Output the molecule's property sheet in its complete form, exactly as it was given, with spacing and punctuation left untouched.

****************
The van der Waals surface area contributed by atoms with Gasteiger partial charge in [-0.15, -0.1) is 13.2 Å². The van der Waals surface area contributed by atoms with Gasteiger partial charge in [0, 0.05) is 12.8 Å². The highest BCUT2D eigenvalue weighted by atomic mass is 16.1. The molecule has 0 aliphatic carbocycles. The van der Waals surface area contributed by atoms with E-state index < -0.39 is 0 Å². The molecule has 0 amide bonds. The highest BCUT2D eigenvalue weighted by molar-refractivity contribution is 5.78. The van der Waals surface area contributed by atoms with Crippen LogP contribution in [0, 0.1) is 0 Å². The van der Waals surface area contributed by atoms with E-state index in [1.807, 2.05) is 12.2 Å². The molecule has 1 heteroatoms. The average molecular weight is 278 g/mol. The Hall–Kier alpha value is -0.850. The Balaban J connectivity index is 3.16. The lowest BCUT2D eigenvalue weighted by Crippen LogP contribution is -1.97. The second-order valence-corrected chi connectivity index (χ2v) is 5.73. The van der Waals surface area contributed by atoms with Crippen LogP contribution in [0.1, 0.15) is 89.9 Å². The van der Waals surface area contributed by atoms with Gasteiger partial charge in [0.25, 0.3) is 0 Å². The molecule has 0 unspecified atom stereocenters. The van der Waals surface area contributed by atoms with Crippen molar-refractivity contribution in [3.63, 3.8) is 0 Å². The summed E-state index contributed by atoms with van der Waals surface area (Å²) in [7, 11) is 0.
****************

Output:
The van der Waals surface area contributed by atoms with Gasteiger partial charge in [-0.15, -0.1) is 13.2 Å². The van der Waals surface area contributed by atoms with Gasteiger partial charge in [0, 0.05) is 12.8 Å². The highest BCUT2D eigenvalue weighted by atomic mass is 16.1. The molecule has 0 aliphatic carbocycles. The van der Waals surface area contributed by atoms with E-state index < -0.39 is 0 Å². The molecule has 0 amide bonds. The highest BCUT2D eigenvalue weighted by molar-refractivity contribution is 5.78. The van der Waals surface area contributed by atoms with Crippen LogP contribution in [0, 0.1) is 0 Å². The van der Waals surface area contributed by atoms with E-state index in [1.807, 2.05) is 12.2 Å². The molecule has 1 heteroatoms. The average molecular weight is 278 g/mol. The Hall–Kier alpha value is -0.850. The Balaban J connectivity index is 3.16. The lowest BCUT2D eigenvalue weighted by Crippen LogP contribution is -1.97. The second-order valence-corrected chi connectivity index (χ2v) is 5.73. The van der Waals surface area contributed by atoms with Crippen LogP contribution in [0.1, 0.15) is 89.9 Å². The van der Waals surface area contributed by atoms with Gasteiger partial charge in [0.25, 0.3) is 0 Å². The molecule has 0 unspecified atom stereocenters. The van der Waals surface area contributed by atoms with Crippen molar-refractivity contribution in [3.63, 3.8) is 0 Å². The summed E-state index contributed by atoms with van der Waals surface area (Å²) in [7, 11) is 0.